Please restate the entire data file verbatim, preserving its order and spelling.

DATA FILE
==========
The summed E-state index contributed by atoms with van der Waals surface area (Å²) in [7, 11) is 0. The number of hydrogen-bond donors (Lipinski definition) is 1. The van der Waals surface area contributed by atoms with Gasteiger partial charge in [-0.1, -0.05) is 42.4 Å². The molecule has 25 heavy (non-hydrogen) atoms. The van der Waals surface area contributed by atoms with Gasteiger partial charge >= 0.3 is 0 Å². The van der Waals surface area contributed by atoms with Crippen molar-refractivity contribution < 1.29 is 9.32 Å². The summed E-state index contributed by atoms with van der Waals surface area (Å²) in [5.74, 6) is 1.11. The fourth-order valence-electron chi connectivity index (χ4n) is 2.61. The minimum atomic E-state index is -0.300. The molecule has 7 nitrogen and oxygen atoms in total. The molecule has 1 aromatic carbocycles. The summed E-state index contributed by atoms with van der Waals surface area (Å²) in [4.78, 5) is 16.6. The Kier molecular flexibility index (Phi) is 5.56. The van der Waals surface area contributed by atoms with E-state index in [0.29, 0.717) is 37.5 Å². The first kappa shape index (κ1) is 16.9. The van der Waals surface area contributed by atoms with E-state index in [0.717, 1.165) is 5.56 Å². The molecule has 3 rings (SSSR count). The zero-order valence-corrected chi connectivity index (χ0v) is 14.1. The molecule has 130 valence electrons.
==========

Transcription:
The summed E-state index contributed by atoms with van der Waals surface area (Å²) in [7, 11) is 0. The number of hydrogen-bond donors (Lipinski definition) is 1. The van der Waals surface area contributed by atoms with Gasteiger partial charge in [-0.1, -0.05) is 42.4 Å². The molecule has 25 heavy (non-hydrogen) atoms. The van der Waals surface area contributed by atoms with Gasteiger partial charge >= 0.3 is 0 Å². The van der Waals surface area contributed by atoms with Crippen molar-refractivity contribution < 1.29 is 9.32 Å². The summed E-state index contributed by atoms with van der Waals surface area (Å²) in [5.74, 6) is 1.11. The fourth-order valence-electron chi connectivity index (χ4n) is 2.61. The minimum atomic E-state index is -0.300. The molecule has 7 nitrogen and oxygen atoms in total. The molecule has 1 aromatic carbocycles. The summed E-state index contributed by atoms with van der Waals surface area (Å²) in [4.78, 5) is 16.6. The Kier molecular flexibility index (Phi) is 5.56. The van der Waals surface area contributed by atoms with E-state index in [0.29, 0.717) is 37.5 Å². The first kappa shape index (κ1) is 16.9. The van der Waals surface area contributed by atoms with E-state index in [0.717, 1.165) is 5.56 Å². The molecule has 3 rings (SSSR count). The zero-order valence-corrected chi connectivity index (χ0v) is 14.1. The molecule has 130 valence electrons.